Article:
THE ASSISTANT (2020, Kitty Green)
A stripped-down, narrow-focused short story about how moral conscience is systematically eroded and virtually criminalized by the machine of powerful companies and, specifically, film production. Less a product of #MeToo journalism than it is a careful tone poem existing on the outskirts of a job swimming in ingrained sexual harassment and exploitation. What Green, a documentary filmmaker whose CASTING JONBENET was a deeply weird meta-text, is up to here is defining an environment through detail — she uses precise editing, minimal score, and especially well-attuned sound design to drape you in the hapless charade of being an office grunt: note in particular the hum of fluorescent lights as their buzz is the only accompaniment to the first employee of the day in a lonely, dark office at the crack of dawn; the scrape of a metallic tissue holder as it’s slid dispassionately across a wooden desk; and a fork piercing the plastic wrap of a frozen supermarket meal-for-one.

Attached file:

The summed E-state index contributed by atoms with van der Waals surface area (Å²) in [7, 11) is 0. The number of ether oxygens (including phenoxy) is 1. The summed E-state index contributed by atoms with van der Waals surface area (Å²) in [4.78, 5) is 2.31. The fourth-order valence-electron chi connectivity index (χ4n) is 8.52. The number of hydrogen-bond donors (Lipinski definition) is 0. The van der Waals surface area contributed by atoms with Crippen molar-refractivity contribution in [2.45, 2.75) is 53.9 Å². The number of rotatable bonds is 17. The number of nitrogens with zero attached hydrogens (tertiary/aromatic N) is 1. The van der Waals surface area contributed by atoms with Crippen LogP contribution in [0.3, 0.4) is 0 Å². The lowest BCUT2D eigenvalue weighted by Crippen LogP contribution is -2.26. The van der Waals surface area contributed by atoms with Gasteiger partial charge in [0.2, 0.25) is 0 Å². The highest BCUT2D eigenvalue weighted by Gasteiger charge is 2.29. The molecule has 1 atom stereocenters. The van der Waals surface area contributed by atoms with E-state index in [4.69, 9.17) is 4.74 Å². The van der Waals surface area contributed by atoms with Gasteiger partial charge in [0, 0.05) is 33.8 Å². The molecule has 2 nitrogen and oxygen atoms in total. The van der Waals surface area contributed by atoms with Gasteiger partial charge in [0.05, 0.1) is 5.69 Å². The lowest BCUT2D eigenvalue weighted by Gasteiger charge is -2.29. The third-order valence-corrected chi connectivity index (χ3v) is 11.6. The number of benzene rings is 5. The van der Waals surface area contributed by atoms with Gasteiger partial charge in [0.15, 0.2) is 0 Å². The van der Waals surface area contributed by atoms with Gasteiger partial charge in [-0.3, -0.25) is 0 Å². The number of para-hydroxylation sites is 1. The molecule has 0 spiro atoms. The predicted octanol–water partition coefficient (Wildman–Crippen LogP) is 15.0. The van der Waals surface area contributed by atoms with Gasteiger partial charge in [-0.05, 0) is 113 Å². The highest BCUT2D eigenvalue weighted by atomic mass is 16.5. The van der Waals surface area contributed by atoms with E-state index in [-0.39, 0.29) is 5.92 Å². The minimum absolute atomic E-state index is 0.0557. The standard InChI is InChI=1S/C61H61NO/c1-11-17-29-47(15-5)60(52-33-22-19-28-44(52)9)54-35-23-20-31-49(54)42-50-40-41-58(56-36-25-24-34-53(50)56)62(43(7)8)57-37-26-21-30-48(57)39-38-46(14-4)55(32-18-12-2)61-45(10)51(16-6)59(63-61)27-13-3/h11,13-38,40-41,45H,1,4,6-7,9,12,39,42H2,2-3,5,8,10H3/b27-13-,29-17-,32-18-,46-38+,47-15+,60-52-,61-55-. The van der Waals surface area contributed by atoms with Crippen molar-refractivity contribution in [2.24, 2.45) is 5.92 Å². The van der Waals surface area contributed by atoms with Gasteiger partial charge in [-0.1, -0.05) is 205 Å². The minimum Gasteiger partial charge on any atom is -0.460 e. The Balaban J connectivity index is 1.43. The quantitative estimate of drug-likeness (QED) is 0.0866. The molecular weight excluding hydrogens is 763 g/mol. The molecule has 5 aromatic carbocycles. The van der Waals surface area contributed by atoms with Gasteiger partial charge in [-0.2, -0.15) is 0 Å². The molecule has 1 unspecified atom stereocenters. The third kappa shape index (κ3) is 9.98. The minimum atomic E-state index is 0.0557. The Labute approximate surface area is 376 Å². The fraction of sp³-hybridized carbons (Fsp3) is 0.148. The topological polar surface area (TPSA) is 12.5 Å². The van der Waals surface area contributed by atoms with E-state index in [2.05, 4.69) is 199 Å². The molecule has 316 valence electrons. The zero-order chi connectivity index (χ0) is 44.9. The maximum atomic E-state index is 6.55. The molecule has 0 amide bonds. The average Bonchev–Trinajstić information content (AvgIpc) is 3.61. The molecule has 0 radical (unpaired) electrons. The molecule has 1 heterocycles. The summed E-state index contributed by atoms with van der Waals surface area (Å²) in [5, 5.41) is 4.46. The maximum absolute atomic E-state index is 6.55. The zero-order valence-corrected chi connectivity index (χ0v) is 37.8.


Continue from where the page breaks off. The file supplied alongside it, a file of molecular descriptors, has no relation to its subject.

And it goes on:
What Green is not doing is biting off more than she can chew. No characters have names (they do in the credits, but not to the audience) in a self-conscious bid to decry the anonymity and de-personalization of the industry. And the decision to never see the face of the Weinstein-esque boss feels like a callback to films such as RAISE THE RED LANTERN, which centered on the kept wives of a Chinese lord, never bothering to give him a face either. This sets a low degree of difficulty, since Green doesn’t really have a responsibility towards storytelling, and while she clears the mark, unfortunately DP Michael Latham does not. This thing looks like cold garbage: as if wax paper was taped to the lens as a filter, wiping every frame with a low-contrast digital smear. There’s a way good cinematographers capture the banality of Kafka-esque offices. This is not BRAZIL or THE HUDSUCKER PROXY. It’s a documentary cameraman seemingly out of his depth, and the ugliness doesn’t seem to be on purpose.